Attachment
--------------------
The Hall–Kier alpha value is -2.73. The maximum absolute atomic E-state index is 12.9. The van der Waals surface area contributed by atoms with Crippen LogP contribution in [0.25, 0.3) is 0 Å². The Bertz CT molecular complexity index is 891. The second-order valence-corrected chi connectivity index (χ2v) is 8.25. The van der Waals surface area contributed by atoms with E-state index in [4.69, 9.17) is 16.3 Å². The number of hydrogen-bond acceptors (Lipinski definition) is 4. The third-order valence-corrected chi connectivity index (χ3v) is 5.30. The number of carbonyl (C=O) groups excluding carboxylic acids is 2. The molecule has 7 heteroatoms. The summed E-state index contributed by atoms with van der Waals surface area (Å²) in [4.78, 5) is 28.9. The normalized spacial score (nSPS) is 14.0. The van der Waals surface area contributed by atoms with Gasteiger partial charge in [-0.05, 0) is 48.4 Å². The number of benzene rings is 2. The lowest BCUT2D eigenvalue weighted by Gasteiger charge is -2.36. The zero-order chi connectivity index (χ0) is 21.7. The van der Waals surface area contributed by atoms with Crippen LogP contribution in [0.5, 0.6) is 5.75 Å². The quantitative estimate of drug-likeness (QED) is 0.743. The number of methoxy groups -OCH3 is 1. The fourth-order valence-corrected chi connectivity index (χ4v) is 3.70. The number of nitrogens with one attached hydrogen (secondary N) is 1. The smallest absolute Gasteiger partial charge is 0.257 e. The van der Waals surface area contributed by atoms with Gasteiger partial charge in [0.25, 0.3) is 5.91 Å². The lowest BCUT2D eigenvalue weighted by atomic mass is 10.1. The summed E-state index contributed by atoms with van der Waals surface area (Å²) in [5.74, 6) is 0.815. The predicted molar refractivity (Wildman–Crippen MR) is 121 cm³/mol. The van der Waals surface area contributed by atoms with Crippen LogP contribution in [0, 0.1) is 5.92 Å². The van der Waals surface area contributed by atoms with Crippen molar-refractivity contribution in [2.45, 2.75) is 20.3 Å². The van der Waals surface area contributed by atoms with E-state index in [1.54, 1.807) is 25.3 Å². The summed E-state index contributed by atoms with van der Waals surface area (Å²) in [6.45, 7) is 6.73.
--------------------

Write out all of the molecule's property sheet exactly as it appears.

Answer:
The Hall–Kier alpha value is -2.73. The maximum absolute atomic E-state index is 12.9. The van der Waals surface area contributed by atoms with Crippen LogP contribution in [0.25, 0.3) is 0 Å². The Bertz CT molecular complexity index is 891. The second-order valence-corrected chi connectivity index (χ2v) is 8.25. The van der Waals surface area contributed by atoms with E-state index in [4.69, 9.17) is 16.3 Å². The number of hydrogen-bond acceptors (Lipinski definition) is 4. The third-order valence-corrected chi connectivity index (χ3v) is 5.30. The number of carbonyl (C=O) groups excluding carboxylic acids is 2. The molecule has 7 heteroatoms. The summed E-state index contributed by atoms with van der Waals surface area (Å²) in [4.78, 5) is 28.9. The normalized spacial score (nSPS) is 14.0. The van der Waals surface area contributed by atoms with Gasteiger partial charge in [-0.05, 0) is 48.4 Å². The number of benzene rings is 2. The lowest BCUT2D eigenvalue weighted by Gasteiger charge is -2.36. The zero-order chi connectivity index (χ0) is 21.7. The van der Waals surface area contributed by atoms with Crippen LogP contribution in [0.5, 0.6) is 5.75 Å². The quantitative estimate of drug-likeness (QED) is 0.743. The number of methoxy groups -OCH3 is 1. The fourth-order valence-corrected chi connectivity index (χ4v) is 3.70. The number of nitrogens with one attached hydrogen (secondary N) is 1. The smallest absolute Gasteiger partial charge is 0.257 e. The van der Waals surface area contributed by atoms with Gasteiger partial charge in [0.25, 0.3) is 5.91 Å². The lowest BCUT2D eigenvalue weighted by atomic mass is 10.1. The summed E-state index contributed by atoms with van der Waals surface area (Å²) in [5.74, 6) is 0.815. The predicted molar refractivity (Wildman–Crippen MR) is 121 cm³/mol. The van der Waals surface area contributed by atoms with Crippen LogP contribution in [0, 0.1) is 5.92 Å². The van der Waals surface area contributed by atoms with Crippen molar-refractivity contribution in [2.45, 2.75) is 20.3 Å². The van der Waals surface area contributed by atoms with E-state index in [1.54, 1.807) is 25.3 Å². The summed E-state index contributed by atoms with van der Waals surface area (Å²) in [6.45, 7) is 6.73.